The U.S. must help “pull together the world” to end human trafficking (modern-day slavery), emphasized Sen. Bob Corker (R-Tennessee) during a Senate Foreign Relations Committee hearing on Wednesday.

Corker, the committee chair, opened with remarks about meeting with students from three Tennessee universities to discuss human trafficking (modern-day slavery), including Belmont University, a Baptist-affiliated school.

“I haven’t seen an issue that touches young people like this issue,” he said. “They are moved when they understand that there are 27 million people in the world today that are in slavery, that 26 percent of those people are in sexual servitude and they want to do something about it.”

Providing testimony during the hearing were Cindy McCain, co-chair of The McCain Institute’s Human Trafficking Advisory Council; Maurice Middleberg, executive director of Free the Slaves, an international anti-trafficking organization; Evelyn Chumbow, a trafficking survivor and member of the U.S. Advisory Council on Human Trafficking; and Leah, a survivor of trafficking and advocate for anti-trafficking nonprofit A-21.

McCain called trafficking “a pervasive problem” and “an insidious, horrible and underreported crime” that takes place in every U.S. state and every global nation.

Precise data is difficult to obtain, she noted, but “an alarmingly high percentage of children passing through [U.S.] child welfare and foster care systems have been trafficked.” Globally, trafficking is an estimated $150 billion per year industry.

McCain praised the 61 nations that have enacted laws criminalizing trafficking, emphasized the importance of nongovernmental organizations (NGOs) like THORN that work to address the “pervasive use of the Internet to buy and sell human beings for sex,” and noted that traffickers were exploiting refugees fleeing violence.

Middleberg gave thanks for the growing global awareness of modern-day slavery and explained three methods for addressing it – supply chain, criminal justice and community-based initiatives.

A supply chain focus seeks “to choke off the demand for slavery-tainted goods” through a “name and shame” approach designed to compel businesses to increase oversight. The Associated Press investigation of slavery within the fishing industry was cited as an example.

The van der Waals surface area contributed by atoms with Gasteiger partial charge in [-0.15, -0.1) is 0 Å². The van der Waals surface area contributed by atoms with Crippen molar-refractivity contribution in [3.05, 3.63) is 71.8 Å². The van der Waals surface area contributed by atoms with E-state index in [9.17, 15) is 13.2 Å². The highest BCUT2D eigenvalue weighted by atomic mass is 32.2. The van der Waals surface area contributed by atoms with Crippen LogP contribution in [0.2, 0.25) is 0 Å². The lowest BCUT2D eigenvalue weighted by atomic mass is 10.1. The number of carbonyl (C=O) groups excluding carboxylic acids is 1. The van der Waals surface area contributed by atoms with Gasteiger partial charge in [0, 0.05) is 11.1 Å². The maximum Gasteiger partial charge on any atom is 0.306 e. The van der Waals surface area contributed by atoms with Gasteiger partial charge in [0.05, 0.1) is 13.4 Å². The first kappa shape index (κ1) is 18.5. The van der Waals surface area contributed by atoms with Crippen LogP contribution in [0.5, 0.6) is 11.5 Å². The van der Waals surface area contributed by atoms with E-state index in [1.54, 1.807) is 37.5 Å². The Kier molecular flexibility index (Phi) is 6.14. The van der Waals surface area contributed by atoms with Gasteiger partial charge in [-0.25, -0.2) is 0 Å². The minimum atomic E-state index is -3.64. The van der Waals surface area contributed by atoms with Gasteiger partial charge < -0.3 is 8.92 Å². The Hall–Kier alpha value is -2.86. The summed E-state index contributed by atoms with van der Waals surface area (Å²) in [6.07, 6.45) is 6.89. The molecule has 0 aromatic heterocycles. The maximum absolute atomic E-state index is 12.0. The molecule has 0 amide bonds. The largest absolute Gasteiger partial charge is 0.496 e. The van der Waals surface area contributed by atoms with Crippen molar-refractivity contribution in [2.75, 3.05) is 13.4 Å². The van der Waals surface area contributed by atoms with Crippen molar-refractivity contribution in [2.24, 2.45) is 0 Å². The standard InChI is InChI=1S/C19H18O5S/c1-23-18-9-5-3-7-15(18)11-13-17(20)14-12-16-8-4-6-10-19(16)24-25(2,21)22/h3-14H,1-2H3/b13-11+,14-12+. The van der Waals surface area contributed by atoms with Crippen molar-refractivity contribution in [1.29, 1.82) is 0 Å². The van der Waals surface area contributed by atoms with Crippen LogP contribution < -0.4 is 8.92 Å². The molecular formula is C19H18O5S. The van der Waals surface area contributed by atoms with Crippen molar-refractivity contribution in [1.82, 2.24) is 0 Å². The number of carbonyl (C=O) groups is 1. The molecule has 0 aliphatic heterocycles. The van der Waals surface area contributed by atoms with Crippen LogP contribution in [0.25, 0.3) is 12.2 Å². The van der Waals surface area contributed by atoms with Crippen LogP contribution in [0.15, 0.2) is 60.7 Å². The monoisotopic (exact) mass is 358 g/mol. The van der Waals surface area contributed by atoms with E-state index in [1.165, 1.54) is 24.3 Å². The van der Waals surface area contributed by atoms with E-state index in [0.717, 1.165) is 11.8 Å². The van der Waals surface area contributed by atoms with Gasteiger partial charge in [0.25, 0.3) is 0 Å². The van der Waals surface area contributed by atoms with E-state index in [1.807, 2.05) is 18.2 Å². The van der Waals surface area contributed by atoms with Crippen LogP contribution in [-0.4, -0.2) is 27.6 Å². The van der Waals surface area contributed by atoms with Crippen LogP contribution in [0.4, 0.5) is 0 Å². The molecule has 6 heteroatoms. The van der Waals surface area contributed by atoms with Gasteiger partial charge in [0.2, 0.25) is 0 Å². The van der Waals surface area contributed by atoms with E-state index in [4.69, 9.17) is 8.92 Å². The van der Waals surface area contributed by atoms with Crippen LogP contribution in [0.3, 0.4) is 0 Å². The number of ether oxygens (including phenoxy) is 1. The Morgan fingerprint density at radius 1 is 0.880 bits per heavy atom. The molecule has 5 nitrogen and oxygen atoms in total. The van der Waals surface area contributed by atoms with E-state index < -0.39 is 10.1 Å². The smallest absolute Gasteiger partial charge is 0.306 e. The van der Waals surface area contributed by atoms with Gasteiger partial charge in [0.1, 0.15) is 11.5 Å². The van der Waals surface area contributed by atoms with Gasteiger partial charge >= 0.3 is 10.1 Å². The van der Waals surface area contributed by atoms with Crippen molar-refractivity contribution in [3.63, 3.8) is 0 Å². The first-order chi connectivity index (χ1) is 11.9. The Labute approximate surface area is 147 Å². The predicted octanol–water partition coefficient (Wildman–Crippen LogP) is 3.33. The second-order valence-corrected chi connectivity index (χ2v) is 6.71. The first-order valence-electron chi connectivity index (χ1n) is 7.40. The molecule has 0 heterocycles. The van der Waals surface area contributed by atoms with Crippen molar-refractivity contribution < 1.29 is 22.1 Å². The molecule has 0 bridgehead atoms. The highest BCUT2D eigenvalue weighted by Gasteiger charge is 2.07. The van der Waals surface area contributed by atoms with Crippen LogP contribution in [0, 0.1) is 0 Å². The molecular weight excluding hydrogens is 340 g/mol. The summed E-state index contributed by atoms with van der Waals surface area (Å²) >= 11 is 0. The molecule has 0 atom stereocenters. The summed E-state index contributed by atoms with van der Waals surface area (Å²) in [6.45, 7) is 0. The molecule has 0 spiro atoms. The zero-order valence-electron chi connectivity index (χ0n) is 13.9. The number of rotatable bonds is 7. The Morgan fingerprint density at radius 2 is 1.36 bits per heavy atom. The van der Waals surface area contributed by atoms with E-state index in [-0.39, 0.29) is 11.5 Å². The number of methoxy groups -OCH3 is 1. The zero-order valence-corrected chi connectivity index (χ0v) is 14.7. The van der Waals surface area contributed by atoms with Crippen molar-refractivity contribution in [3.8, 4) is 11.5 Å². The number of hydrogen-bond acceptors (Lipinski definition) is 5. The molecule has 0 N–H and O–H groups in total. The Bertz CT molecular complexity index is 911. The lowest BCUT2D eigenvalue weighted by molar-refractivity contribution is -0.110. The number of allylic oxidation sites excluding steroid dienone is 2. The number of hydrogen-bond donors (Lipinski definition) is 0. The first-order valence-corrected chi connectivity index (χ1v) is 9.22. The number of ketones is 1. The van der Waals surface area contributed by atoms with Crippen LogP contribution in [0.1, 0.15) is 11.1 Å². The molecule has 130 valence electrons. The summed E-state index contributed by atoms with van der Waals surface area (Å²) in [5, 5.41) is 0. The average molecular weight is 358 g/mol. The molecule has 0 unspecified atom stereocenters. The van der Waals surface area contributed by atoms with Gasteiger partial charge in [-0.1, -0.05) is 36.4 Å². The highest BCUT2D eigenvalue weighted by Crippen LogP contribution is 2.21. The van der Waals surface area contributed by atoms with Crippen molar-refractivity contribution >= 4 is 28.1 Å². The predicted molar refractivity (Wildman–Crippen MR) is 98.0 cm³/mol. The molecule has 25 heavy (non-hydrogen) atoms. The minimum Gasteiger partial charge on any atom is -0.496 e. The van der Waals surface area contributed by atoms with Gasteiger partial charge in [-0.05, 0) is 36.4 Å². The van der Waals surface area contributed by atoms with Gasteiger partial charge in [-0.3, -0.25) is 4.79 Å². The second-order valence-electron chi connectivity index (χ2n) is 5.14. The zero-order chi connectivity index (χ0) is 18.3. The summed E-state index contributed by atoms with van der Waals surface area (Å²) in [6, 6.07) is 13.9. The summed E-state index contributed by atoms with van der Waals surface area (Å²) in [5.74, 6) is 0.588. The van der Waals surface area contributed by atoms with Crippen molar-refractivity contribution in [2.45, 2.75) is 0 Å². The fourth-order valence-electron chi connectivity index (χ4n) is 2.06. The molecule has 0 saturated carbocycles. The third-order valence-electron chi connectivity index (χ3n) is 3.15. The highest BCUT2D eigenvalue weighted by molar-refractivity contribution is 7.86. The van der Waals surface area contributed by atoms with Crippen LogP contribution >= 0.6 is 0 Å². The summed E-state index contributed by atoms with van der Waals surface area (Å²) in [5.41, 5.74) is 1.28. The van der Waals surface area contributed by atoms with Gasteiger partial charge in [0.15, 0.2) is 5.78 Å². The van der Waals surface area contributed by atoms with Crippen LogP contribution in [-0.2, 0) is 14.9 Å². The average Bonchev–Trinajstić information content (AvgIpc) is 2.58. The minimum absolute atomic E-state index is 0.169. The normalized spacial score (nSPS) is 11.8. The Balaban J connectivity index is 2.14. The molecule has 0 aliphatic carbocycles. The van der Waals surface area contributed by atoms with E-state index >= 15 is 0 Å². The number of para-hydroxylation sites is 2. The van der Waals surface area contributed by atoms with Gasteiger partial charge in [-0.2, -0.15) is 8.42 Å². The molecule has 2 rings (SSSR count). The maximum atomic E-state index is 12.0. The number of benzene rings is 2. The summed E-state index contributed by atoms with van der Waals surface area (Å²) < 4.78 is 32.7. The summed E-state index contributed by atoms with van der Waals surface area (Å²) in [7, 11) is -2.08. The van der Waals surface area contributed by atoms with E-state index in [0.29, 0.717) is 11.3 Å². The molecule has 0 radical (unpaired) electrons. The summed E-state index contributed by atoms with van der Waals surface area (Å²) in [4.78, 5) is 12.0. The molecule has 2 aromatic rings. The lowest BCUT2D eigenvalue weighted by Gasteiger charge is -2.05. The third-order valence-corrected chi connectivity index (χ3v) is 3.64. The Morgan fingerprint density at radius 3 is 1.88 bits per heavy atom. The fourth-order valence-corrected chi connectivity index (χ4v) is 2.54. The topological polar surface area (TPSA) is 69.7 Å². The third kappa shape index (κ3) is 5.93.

Criminal justice methods work to increase the risks and punishments for traffickers by implementing “swift, certain and severe punishment.” Currently, he said, “the risks to slaveholders and traffickers are negligible while the rewards are high.”

A community-based approach works directly with those most vulnerable to trafficking – rural, impoverished communities made up of “stigmatized and marginalized groups” who lack awareness of legal rights and lack basic social services.

Despite a growing awareness of trafficking and proven anti-trafficking methods, “the anti-slavery movement is fighting a raging elephant with a popgun,” he said, emphasizing the necessity of a more substantial response from the U.S. government.

Chumbow and Leah, both trafficking victims, shared their experience with the committee.

Chumbow was taken from Cameroon to Silver Spring, Maryland, at age 10 after a trafficker convinced her parents she would receive a better education in the U.S.

Upon arrival, she was not allowed to go to school but was forced to do housework and care for her captor’s children. She was beaten and forced to sleep on the floor. At 17, she ran away and eventually found help from a local Catholic priest who put her in contact with Catholic Charities.

Leah was a U.S. teenager “from a loving Christian family” with “lots of close friends” who became addicted to drugs and “the one person I thought was helping me break free of my addiction was in fact a trafficker of young women for the sex trade.”

Along with several other girls, Leah was sold for sex in nine states during a seven-year period. Eventually, she escaped her enslavement and received help from A-21.

Leah emphasized that trafficking “does exist and not only in third-world countries. It is a way of life for criminals in the heartland of America.”

She added, “Now that we know the truth about human trafficking, we cannot turn our backs and pretend that this problem does not exist.”

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